Safe Sleep Village To Open On Washington County Fairgrounds

Photo: Washington County Fair

As part of its emergency response to COVID-19, Washington County is opening a managed, outdoor camping location for houseless adults in an effort to reduce the risk of COVID-19 spreading in the houseless community. This outdoor camping project is being called the “Safe Sleep Village” and will be located at Westside Commons, which is the new re-branded name of the property previously referred to as the Washington County Fair Complex in Hillsboro.

The goal of the Safe Sleep Village project is to lower the number of people living in four existing informal camps in Washington County and provide them with a facilitated, safe sleeping location and therefore reduce the risk associated with COVID-19 and being houseless. The Board of County Commissioners has provided funding for the Safe Sleep Village project through money received from the Coronavirus Aid, Relief, and Economic Security (CARES) Act.

“This is an emergency protective measure of limited duration that is driven by the presence of COVID-19 in our community,” said Washington County Board Chair Kathryn Harrington. “By working together with Westside Commons and the City of Hillsboro, we can lower the number of people currently living in these informal camps throughout Washington County and reduce the spread of COVID-19 in our community.”

“Preventing the spread of COVID-19 by addressing the immediate needs of people without housing in our community is essential. This site will offer many services to help our community members stay safe and healthy during this pandemic. We appreciate and support the County’s ongoing work, ” said City of Hillsboro Mayor Steve Callaway.

The Safe Sleep Village will consist of 50 camp sites spaced with appropriate physical distancing, located in the paved West Parking Lot of the Westside Commons property owned by the county. The facility’s Cloverleaf Building, adjacent to the West Parking Lot, will be used for meals, restroom and shower facilities and as a cooling and warming station, depending on the weather conditions. The goal is to open the Safe Sleep Village on August 4, 2020 and keep it in operation until December 1, 2020, when campers can be transitioned into the severe weather shelter network in late November. The county is entering into a contract with Project Homeless Connect to manage the Safe Sleep Village. Project Homeless Connect will have staff on site to manage the village 24 hours a day, 7 days a week.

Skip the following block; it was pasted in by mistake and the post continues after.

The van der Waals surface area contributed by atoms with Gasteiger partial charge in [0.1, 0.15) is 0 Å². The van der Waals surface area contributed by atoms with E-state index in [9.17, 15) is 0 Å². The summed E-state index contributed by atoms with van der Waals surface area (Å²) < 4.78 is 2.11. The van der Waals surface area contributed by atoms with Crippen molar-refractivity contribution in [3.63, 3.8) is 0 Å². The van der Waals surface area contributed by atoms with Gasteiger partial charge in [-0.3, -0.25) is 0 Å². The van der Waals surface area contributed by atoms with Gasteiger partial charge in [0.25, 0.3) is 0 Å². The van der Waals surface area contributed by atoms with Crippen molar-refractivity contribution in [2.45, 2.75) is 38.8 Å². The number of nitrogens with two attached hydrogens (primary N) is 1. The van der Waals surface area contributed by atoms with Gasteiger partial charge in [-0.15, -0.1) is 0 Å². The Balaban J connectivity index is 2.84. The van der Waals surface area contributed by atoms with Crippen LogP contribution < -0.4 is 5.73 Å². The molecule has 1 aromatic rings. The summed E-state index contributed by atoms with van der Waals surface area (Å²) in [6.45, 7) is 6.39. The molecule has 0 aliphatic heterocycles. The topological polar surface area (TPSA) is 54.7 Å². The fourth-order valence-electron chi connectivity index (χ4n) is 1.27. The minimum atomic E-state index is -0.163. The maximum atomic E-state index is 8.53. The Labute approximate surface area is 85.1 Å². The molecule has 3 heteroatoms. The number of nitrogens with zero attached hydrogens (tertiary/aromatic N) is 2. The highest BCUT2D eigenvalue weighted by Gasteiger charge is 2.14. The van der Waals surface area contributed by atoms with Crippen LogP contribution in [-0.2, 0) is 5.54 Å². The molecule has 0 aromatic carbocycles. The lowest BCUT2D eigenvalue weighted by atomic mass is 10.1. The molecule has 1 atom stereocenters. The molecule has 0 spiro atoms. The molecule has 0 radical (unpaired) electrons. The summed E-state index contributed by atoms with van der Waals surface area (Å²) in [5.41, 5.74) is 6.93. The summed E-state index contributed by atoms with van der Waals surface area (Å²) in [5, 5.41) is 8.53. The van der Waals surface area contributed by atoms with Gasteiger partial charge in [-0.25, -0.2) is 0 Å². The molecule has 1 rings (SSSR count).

The Safe Sleep Village will only take in adults at least 18 years of age and admittance will be by referral only. Outreach workers will visit 4 existing non-managed houseless camps and will offer referrals to those interested in relocating to the Safe Sleep Village. Washington County has a network of year-round shelters serving houseless families and the Family Shelter Network can be accessed by calling 503-640-3263.

The county has spent two months searching for a suitable location for the Safe Sleep Village, knowing that, as part of the emergency response to COVID-19, there was a need to reduce the risk of the virus spreading through the houseless community. With public health professionals stressing the importance of physical distancing, hand washing, wearing face coverings, limiting contact with those not directly in your own household and general good hygiene practices, it has been recognized that these practices are very difficult for houseless individuals to accomplish.

The Washington County Department of Housing Services worked to find a suitable piece of property that contained the key elements to make the project successful: being close to public transit, space for up to 50 tents that could maintain the appropriate physical distance, access to water and power and minimal impact to neighboring properties. The county-owned site at Westside Commons meets all these criteria. Fairgrounds like Westside Commons are often called upon to provide emergency shelter for disasters and the COVID-19 emergency response is no different. Fairgrounds facilities are being used in many cities to provide temporary emergency shelter to help mitigate the spread of the COVID-19 virus among those who are houseless.

Source: Washington County Fair

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